111/365 All We Need Do is Listen to Public Scholarship

In a recent conversation with Scott Nine of IDEA (Institute for Democratic Education in America), I mentioned the need for more public scholarship.

While the work at Creative Commons is certainly a way forward for public scholarhip, and open academic journals such as though mentioned in Kathleen Fitzpatrick’s Planned Obsolescence fit a certain bill, neither is what I meant.

There is a scholarship in the public – a knowing of a community. What I meant, and what hasn’t left my brain since the conversation, was the scholarship that resides within the public. Because of who Scott and I are, the conversation centered around education and the scholarship within neighborhood about the kind of school needed by the community.

Not signified by any diploma or formal academic recognition, the public affected by schools closing and schools opening are scholars of their communities. They know the people of the neighborhood. They know the history of the neighborhood. They know.

While initiatives like Story Corps and others who endeavor to capture the stories of the people in these communities and communicate them to a larger audience, this isn’t quite the same idea as public scholarship. Perhaps it is, but it is not the full potential of such scholarship. The corpus of knowledge within a given public sphere could should be leveraged to inform the policies of civic policy long before the public comment period. These public scholars are useful consultants.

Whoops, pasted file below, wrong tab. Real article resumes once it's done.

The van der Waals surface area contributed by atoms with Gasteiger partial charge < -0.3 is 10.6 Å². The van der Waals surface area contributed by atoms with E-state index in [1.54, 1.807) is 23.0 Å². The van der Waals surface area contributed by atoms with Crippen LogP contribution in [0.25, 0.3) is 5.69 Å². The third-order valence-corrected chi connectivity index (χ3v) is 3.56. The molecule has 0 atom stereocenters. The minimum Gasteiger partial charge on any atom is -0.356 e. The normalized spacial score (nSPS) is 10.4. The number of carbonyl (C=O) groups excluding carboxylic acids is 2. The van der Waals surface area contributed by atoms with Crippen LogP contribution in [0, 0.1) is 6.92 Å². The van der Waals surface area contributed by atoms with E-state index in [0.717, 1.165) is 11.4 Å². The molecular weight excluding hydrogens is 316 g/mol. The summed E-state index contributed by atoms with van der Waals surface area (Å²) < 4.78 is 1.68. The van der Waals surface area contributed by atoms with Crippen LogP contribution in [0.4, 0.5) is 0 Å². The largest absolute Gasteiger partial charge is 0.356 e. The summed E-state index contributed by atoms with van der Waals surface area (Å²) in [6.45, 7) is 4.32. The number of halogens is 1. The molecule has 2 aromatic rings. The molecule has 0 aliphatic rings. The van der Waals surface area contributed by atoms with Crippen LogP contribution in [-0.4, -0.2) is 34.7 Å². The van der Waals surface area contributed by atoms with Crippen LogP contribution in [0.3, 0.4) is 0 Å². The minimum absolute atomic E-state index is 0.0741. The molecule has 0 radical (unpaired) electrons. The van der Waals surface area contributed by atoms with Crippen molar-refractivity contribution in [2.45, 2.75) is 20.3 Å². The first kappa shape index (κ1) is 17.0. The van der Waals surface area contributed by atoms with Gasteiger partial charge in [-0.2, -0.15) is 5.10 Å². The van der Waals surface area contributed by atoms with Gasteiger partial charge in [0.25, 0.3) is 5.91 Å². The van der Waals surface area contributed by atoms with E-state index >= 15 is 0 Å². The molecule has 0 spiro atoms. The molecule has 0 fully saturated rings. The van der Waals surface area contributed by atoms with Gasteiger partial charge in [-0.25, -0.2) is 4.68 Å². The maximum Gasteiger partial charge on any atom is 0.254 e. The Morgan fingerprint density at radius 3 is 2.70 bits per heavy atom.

Perhaps their is a feeling that this scholarship is not in the language of academics. It is unlikely to appear in any journal or pass the scholarly review process (unless it is a true peer-review process).

This misalignment with what we have been taught to respect as the scholarship worth heeding draws the impluse to suggest what is necessary is helping these scholars to tell their stories or to take those stories and re-tell them in a way we find more familiar.

This too speaks to a hierachical construct. Something would be lost in translation. What is necessary, instead, is listening to the scholarship, finding it, and paying it the attention we would pay the latest study from Pew or MacArthur.

In many ways, it is the work David Loitz and the rest of the team at Imagining Learning are doing as they lead listening session across the country asking students how education can be fixed.

Our communities are full of public scholars and their bodies of work. Perhaps we should enroll in whatever courses they’re teaching.


Here’s a sample of Imagining Learning’s work:

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